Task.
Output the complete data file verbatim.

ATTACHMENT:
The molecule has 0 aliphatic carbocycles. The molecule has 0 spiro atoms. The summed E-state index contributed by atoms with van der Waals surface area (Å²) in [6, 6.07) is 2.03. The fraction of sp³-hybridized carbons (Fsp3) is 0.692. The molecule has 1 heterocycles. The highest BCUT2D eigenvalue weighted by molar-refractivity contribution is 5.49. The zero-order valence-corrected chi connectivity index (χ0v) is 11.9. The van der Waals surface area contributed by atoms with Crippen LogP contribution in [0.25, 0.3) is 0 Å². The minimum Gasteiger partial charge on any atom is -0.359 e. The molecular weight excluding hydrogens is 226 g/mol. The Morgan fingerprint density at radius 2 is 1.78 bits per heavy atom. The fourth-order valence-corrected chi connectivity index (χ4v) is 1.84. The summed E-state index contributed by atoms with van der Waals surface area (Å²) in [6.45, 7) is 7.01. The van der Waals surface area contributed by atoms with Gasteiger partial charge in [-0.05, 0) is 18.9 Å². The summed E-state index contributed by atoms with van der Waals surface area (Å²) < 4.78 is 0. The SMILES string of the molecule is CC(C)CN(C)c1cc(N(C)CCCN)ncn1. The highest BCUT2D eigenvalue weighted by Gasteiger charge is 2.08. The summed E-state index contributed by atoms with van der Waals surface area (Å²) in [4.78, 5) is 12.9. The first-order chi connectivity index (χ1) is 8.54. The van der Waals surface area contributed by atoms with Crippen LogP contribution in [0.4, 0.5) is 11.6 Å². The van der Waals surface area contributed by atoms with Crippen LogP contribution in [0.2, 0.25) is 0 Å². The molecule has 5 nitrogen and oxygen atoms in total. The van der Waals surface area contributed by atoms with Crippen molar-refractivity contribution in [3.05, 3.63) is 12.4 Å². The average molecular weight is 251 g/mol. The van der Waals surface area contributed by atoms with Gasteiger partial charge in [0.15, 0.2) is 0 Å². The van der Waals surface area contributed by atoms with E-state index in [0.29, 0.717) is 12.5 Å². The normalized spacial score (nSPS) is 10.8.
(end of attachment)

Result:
The molecule has 0 aliphatic carbocycles. The molecule has 0 spiro atoms. The summed E-state index contributed by atoms with van der Waals surface area (Å²) in [6, 6.07) is 2.03. The fraction of sp³-hybridized carbons (Fsp3) is 0.692. The molecule has 1 heterocycles. The highest BCUT2D eigenvalue weighted by molar-refractivity contribution is 5.49. The zero-order valence-corrected chi connectivity index (χ0v) is 11.9. The van der Waals surface area contributed by atoms with Crippen LogP contribution in [0.25, 0.3) is 0 Å². The minimum Gasteiger partial charge on any atom is -0.359 e. The molecular weight excluding hydrogens is 226 g/mol. The Morgan fingerprint density at radius 2 is 1.78 bits per heavy atom. The fourth-order valence-corrected chi connectivity index (χ4v) is 1.84. The summed E-state index contributed by atoms with van der Waals surface area (Å²) in [6.45, 7) is 7.01. The van der Waals surface area contributed by atoms with Gasteiger partial charge in [-0.05, 0) is 18.9 Å². The summed E-state index contributed by atoms with van der Waals surface area (Å²) < 4.78 is 0. The SMILES string of the molecule is CC(C)CN(C)c1cc(N(C)CCCN)ncn1. The highest BCUT2D eigenvalue weighted by Gasteiger charge is 2.08. The summed E-state index contributed by atoms with van der Waals surface area (Å²) in [4.78, 5) is 12.9. The first-order chi connectivity index (χ1) is 8.54. The van der Waals surface area contributed by atoms with Crippen LogP contribution in [0.4, 0.5) is 11.6 Å². The van der Waals surface area contributed by atoms with Crippen LogP contribution in [0.2, 0.25) is 0 Å². The molecule has 5 nitrogen and oxygen atoms in total. The van der Waals surface area contributed by atoms with Crippen molar-refractivity contribution in [3.05, 3.63) is 12.4 Å². The average molecular weight is 251 g/mol. The van der Waals surface area contributed by atoms with Gasteiger partial charge in [0.15, 0.2) is 0 Å². The van der Waals surface area contributed by atoms with E-state index in [0.29, 0.717) is 12.5 Å². The normalized spacial score (nSPS) is 10.8.